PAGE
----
d. Members who are eligible for targeted case management are not eligible for case management as a waiver service.
(2) Supported community living services. Supported community living services are provided by the provider within the member's home and community, according to the individualized member need as identified in the service plan.
a. The basic components of the service may include, but are not limited to, personal and home skills training services, individual advocacy services, community skills training services, personal environment support services, transportation, and treatment services.
(1) Personal and home skills training services are activities which assist a member to develop or maintain skills for self-care, self-directedness, and care of the immediate environment.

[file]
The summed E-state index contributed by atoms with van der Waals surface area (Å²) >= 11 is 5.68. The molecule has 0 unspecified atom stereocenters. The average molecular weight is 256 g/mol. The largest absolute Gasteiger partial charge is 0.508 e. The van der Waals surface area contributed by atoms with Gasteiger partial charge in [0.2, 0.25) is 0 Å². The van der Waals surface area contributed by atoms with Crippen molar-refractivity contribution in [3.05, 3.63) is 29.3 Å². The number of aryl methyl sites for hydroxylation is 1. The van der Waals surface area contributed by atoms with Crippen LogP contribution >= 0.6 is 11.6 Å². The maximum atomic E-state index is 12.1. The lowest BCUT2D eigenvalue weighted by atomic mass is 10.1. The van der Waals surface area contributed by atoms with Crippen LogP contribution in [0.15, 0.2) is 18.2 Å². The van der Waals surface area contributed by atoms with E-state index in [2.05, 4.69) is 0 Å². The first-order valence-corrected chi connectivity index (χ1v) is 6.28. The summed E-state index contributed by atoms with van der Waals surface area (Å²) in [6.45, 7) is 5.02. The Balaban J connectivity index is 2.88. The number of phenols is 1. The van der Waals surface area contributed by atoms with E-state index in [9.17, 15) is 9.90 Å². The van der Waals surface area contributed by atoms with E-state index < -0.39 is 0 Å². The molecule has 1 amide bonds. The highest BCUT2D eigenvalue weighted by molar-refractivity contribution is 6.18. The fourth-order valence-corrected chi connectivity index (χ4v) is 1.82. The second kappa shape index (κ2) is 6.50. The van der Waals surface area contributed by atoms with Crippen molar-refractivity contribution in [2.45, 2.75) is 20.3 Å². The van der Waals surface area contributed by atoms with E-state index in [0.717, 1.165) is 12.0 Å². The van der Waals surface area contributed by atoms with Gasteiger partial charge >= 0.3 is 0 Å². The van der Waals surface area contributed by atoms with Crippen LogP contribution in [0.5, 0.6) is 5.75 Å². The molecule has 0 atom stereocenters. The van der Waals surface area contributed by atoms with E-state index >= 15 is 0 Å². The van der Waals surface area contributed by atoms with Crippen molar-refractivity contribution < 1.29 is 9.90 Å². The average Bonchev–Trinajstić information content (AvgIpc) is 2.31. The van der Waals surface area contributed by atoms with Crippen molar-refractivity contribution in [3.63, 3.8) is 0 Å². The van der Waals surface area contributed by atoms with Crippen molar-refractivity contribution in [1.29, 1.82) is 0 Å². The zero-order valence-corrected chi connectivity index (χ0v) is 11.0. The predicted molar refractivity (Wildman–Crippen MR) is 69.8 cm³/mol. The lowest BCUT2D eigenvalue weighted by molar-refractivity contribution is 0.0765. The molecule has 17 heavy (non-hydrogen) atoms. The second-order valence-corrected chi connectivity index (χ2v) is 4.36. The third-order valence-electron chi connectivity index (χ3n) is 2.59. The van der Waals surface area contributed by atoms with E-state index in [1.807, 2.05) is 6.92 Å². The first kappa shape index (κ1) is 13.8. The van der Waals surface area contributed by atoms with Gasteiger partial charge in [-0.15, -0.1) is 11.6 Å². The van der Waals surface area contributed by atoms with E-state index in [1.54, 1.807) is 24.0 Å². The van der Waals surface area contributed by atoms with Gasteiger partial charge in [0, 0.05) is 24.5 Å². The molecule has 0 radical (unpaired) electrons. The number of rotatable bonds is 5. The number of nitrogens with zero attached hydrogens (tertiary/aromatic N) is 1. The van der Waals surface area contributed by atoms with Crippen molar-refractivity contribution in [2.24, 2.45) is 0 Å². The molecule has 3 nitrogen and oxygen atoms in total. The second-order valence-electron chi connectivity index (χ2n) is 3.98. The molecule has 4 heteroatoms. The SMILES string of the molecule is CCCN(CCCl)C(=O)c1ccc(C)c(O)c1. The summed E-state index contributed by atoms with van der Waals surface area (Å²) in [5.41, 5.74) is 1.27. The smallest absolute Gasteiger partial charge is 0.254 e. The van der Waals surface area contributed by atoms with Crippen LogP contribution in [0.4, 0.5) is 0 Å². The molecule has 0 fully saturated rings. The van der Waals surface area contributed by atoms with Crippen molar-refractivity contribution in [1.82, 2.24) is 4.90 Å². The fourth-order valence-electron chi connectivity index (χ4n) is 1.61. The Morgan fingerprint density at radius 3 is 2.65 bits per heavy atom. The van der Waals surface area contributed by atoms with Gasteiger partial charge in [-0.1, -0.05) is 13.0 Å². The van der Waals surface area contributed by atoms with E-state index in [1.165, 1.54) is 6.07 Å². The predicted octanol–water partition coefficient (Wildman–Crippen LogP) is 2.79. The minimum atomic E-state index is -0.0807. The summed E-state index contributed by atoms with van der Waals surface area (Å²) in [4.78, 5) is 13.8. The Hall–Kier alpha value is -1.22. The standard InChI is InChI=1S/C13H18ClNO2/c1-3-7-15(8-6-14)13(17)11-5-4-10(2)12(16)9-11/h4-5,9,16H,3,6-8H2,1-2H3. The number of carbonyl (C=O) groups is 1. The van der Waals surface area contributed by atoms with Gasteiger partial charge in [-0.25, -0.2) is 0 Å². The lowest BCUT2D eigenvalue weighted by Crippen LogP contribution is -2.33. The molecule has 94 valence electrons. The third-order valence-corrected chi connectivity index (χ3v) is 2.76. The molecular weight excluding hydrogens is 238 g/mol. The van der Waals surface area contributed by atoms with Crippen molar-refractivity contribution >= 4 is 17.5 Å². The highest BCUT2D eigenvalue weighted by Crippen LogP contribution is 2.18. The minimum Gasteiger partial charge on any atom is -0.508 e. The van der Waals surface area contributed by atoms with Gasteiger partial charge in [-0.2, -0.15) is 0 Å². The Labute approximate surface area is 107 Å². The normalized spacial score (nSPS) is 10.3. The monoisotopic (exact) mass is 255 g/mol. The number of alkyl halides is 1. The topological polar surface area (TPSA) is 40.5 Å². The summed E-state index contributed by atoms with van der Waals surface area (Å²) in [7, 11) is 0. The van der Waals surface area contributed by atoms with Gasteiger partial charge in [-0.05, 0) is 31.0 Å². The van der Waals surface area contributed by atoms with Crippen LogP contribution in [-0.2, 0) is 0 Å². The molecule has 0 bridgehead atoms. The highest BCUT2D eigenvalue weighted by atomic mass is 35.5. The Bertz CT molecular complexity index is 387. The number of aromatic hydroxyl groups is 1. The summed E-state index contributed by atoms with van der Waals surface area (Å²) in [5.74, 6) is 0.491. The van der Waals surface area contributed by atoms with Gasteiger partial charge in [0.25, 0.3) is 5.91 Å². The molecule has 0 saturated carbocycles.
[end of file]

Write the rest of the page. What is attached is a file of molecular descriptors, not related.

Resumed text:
(2) Individual advocacy is the act or process of representing the member's rights and interests in order to realize the rights to which the member is entitled and to remove barriers to meeting the member's needs.
(3) Community skills training services are activities which assist a member to develop or maintain skills allowing better participation in the community. Services shall focus on the following areas as they apply to the member being served:
1. Personal management skills training services are activities which assist a member to maintain or develop skills necessary to sustain the member in the physical environment and are essential to the management of the member's personal business and property. This includes self-advocacy skills. Examples of personal management skills are the ability to maintain a household budget, plan and prepare nutritional meals, use community resources such as public transportation and libraries, and select foods at the grocery store.